NASA‘s Cassini Orbiter successfully concluded its mission by reaching Saturn‘s atmosphere on September 15th of 2017. Throughout the 13 years it spent analyzing the Saturn system, it unveiled a lot of information about the gas planet and its largest moon, Titan.
In the coming years, researchers are eager to send another spacecraft to Titan to further investigate the gas giant and get a better look at its surface features, methane lakes, and other interesting characteristics. These include the morphological features in the northern polar region that are incredibly similar to volcanic features on Earth.
Similarities to Earth’s Structures
As per a recent study conducted by the Planetary Science Institute (PSI), these properties could be evidence of cryovolcanism that continues to this day. These discoveries are the latest proof that Titan has an interior ocean and internal heating systems, which could mean the planet hosts life in its interior.
Their study, titled ‘Morphologic Evidence for Volcanic Craters near Titan’s North Polar Region,’ has recently been published in the Journal of Geophysical Research: Planets. It was conducted by Charles A. Wood, a data scientist with the PSI in Tucson, Arizona, and Jani Radebaugh, a Professor of planetary science at Brigham Young University who was also a member of the Cassini radar science team.
As they note in their research, the volcano-like features in Titan’s northern polar area are not like others discovered on the moon’s surface, such as dunes, rivers, or lakes, all of which are probably the outcome of atmospheric processes.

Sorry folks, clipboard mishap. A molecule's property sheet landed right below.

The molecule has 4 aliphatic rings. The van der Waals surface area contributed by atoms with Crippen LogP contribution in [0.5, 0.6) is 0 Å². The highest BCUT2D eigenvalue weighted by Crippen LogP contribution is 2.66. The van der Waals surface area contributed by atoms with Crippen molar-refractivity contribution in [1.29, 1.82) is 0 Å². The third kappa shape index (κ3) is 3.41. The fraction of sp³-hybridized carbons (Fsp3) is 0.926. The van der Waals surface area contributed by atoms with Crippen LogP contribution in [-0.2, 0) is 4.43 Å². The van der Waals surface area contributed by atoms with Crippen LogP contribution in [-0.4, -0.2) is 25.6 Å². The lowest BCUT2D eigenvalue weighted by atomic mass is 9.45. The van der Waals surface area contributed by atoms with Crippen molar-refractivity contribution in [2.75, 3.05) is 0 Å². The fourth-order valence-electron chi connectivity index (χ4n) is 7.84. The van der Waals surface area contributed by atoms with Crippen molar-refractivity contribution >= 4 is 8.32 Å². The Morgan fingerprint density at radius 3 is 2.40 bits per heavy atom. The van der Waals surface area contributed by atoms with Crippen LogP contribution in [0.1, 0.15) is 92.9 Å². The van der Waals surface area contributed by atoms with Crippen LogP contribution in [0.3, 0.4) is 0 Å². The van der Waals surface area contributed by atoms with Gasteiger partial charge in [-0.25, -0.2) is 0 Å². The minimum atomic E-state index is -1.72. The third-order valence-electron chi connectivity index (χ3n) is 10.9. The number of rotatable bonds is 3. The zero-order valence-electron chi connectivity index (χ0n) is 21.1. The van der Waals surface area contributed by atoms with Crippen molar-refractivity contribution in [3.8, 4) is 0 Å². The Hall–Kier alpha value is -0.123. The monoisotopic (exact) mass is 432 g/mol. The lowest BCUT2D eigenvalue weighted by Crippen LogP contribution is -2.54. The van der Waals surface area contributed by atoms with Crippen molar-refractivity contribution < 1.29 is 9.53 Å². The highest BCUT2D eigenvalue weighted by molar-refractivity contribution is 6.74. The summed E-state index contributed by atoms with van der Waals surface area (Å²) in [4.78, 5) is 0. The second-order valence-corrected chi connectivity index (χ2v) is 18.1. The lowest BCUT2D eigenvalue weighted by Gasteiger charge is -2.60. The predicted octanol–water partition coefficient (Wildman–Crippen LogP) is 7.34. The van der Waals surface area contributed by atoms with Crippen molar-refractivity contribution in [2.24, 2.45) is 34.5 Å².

Moreover, the presence of morphological characteristics, such as collapse craters and small depressions, is further evidence of cryovolcanic activity. The closeness of these features to the moon’s famous northern lakes of methane is also rather telling.
Wood explained in the study: “The close association of the proposed volcanic craters with polar lakes is consistent with a volcanic origin through explosive eruptions followed by collapse, as either maars or calderas. The apparent freshness of some craters may mean that volcanism has been relatively recently active on Titan or even continues today.”
The team has also found some reasons for why these structures are found in the northern polar region, with some related depressions in the southern polar region. Basically, they theorize that it could be linked to how the ice crust around the low-elevation poles are warmer and thinner than in other regions.
Other signs that these characteristics are cryovolcanic at the base include the fact that they are nearly round, have raised edges, and sometimes overlap one another. This is what geologists and volcanologists have observed on Earth, on the Moon, and Mars. In all three cases, volcanic terrains are correlated to geological activity and were formed by explosions, excavations, and collapses.
As mentioned earlier, this is also evidence for an internal heating mechanism, similar to what has been found on Europa and Enceladus. In both cases, tidal stresses produced by engagement with their host planet – Jupiter and Saturn – causes heat to accumulate inside the moon’s cores.
This heat gets out to the surface as plumes of water that break through the icy crust, similar to the way lava breaks through the Earth’s crust. These features, finally, lend further weight to the concept that the interior of Titan could host life.
As Wood added: “That these features are at the polar regions, near the lakes of methane, may indicate methane, nitrogen or some other volatile may power them. The features appear relatively fresh, meaning they could still be forming today.”